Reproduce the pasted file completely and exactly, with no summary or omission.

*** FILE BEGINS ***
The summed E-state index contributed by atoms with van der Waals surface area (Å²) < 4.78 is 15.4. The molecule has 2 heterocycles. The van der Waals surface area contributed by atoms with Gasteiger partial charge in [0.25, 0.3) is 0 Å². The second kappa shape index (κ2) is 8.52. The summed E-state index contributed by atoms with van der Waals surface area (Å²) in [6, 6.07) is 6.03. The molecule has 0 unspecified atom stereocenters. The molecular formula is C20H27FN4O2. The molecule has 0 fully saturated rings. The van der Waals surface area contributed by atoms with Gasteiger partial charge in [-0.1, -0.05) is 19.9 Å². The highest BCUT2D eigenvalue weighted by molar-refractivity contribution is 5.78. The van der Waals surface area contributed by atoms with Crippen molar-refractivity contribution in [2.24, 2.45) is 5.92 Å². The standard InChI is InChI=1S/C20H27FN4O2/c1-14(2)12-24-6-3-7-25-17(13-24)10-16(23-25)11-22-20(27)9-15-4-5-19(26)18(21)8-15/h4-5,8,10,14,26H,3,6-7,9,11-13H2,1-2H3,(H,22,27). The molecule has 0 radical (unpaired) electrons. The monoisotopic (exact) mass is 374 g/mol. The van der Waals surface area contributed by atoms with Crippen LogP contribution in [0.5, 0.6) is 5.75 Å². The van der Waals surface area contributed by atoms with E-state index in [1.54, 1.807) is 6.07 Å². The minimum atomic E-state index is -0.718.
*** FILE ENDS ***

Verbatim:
The summed E-state index contributed by atoms with van der Waals surface area (Å²) < 4.78 is 15.4. The molecule has 2 heterocycles. The van der Waals surface area contributed by atoms with Gasteiger partial charge in [0.25, 0.3) is 0 Å². The second kappa shape index (κ2) is 8.52. The summed E-state index contributed by atoms with van der Waals surface area (Å²) in [6, 6.07) is 6.03. The molecule has 0 unspecified atom stereocenters. The molecular formula is C20H27FN4O2. The molecule has 0 fully saturated rings. The van der Waals surface area contributed by atoms with Gasteiger partial charge in [-0.1, -0.05) is 19.9 Å². The highest BCUT2D eigenvalue weighted by molar-refractivity contribution is 5.78. The van der Waals surface area contributed by atoms with Crippen molar-refractivity contribution in [2.24, 2.45) is 5.92 Å². The standard InChI is InChI=1S/C20H27FN4O2/c1-14(2)12-24-6-3-7-25-17(13-24)10-16(23-25)11-22-20(27)9-15-4-5-19(26)18(21)8-15/h4-5,8,10,14,26H,3,6-7,9,11-13H2,1-2H3,(H,22,27). The molecule has 0 radical (unpaired) electrons. The monoisotopic (exact) mass is 374 g/mol. The van der Waals surface area contributed by atoms with Crippen LogP contribution in [0.5, 0.6) is 5.75 Å². The van der Waals surface area contributed by atoms with E-state index in [1.54, 1.807) is 6.07 Å². The minimum atomic E-state index is -0.718.